Hannah Triester, Communications Fellow
People respond to injustice variably. As the national epidemic of police brutality took center stage last summer amidst a raging global pandemic and shared uncertainty, the American masses engaged in combinations of online activism, in-person protest, and difficult discussion. Some forward-minded thinkers, however, took that time to question whether this civic momentum would last long enough for Black families and communities to see real results.
Ryan Henyard, a faculty experience designer at the Center for Academic Innovation, was asking the hard questions, and he wanted to help himself and others find answers. So, he decided to build a Teach-Out on police brutality in the summer of 2020. Henyard then adapted and added to that material in order to build a community awareness online course, keeping the conversation and learning going.
Ryan said that he realized the emergence of a new American reality, absent of punishment-based carceral solutions, requires a shared humanity. “Locally and nationally, so much of what’s needed—in my opinion—is a broader, braver imagination,” Henyard said. The community awareness course shapes learners’ collective imagination because dreaming requires listening—to featured experts, to each other, to ourselves.
Developing the Teach-Out
Henyard’s imagination and passion led him first to developing the Police Brutality in America Teach-Out, intended as a direct, rapid response tool to fill the gaps in traditional history lessons and contextualize the state violence imposed on George Floyd, Breonna Taylor, Ahmaud Arbery, and too many others. The Teach-Out became an effective, albeit brief forum for historical learning, personal reflection, and social engagement for thousands of learners around the globe.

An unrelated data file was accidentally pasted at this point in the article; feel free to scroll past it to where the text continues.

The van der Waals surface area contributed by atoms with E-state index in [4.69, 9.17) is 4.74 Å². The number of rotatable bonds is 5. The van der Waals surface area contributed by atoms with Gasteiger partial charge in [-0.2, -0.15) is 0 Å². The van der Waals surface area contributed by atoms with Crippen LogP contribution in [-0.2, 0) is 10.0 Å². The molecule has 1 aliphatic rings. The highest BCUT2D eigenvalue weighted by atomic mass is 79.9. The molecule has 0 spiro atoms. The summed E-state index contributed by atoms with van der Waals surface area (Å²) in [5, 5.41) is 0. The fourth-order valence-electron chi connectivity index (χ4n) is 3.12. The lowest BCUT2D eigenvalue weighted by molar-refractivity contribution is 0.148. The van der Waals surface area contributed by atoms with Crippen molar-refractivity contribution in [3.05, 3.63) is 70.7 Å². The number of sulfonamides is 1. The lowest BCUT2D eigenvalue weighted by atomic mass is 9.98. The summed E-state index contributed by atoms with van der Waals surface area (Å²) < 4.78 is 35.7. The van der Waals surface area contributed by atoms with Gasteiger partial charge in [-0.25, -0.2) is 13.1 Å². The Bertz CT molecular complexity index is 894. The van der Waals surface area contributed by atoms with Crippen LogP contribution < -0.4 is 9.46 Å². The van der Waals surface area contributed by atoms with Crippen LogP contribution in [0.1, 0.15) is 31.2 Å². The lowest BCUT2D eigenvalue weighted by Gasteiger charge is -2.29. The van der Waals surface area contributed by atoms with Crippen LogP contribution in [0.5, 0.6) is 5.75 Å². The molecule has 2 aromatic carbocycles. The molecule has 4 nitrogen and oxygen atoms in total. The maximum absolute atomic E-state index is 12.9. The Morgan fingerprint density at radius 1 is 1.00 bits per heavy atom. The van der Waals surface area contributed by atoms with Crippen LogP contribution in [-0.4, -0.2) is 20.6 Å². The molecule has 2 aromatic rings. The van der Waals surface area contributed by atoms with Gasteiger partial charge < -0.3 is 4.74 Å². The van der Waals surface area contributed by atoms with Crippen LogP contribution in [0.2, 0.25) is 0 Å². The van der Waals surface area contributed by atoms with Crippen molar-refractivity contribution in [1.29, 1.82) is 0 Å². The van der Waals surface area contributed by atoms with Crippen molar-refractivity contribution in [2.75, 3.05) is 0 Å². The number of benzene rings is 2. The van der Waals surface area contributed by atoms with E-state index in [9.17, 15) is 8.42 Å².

But Teach-Outs are meant to achieve a narrow set of learning goals surrounding a sudden event or contemporary issue—the experience is generally limited to a four-hour commitment with an expiration date one month after launch. Ryan’s Teach-Out was one of the most popular ever created at the center, but its time had come and gone by August 2020. With sidelined material for the Teach-Out on his mind, Henyard began designing a complete online course on the same subject, Police Brutality in the U.S.—this time using a community awareness model, a new form of online learning the center was exploring.
Though the topic of social justice has become increasingly popular in the past year, “the national conversation is really nascent, just beginning,” Henyard said. “Putting this together is a way to make a durable, free, accessible resource for folks to better understand this [issue].”
The community awareness course is meant to establish a shared basis of knowledge, a foundation for conversations in various contexts about police violence. Henyard envisions community groups working through the course together in a local library; large and small organizations employing it as a check on the equity of their practices; international learners using the course to frame their countries’ social conditions through comparison with the U.S.; and providing K-12 teachers tools for discussing the history and impact of police violence in their classrooms.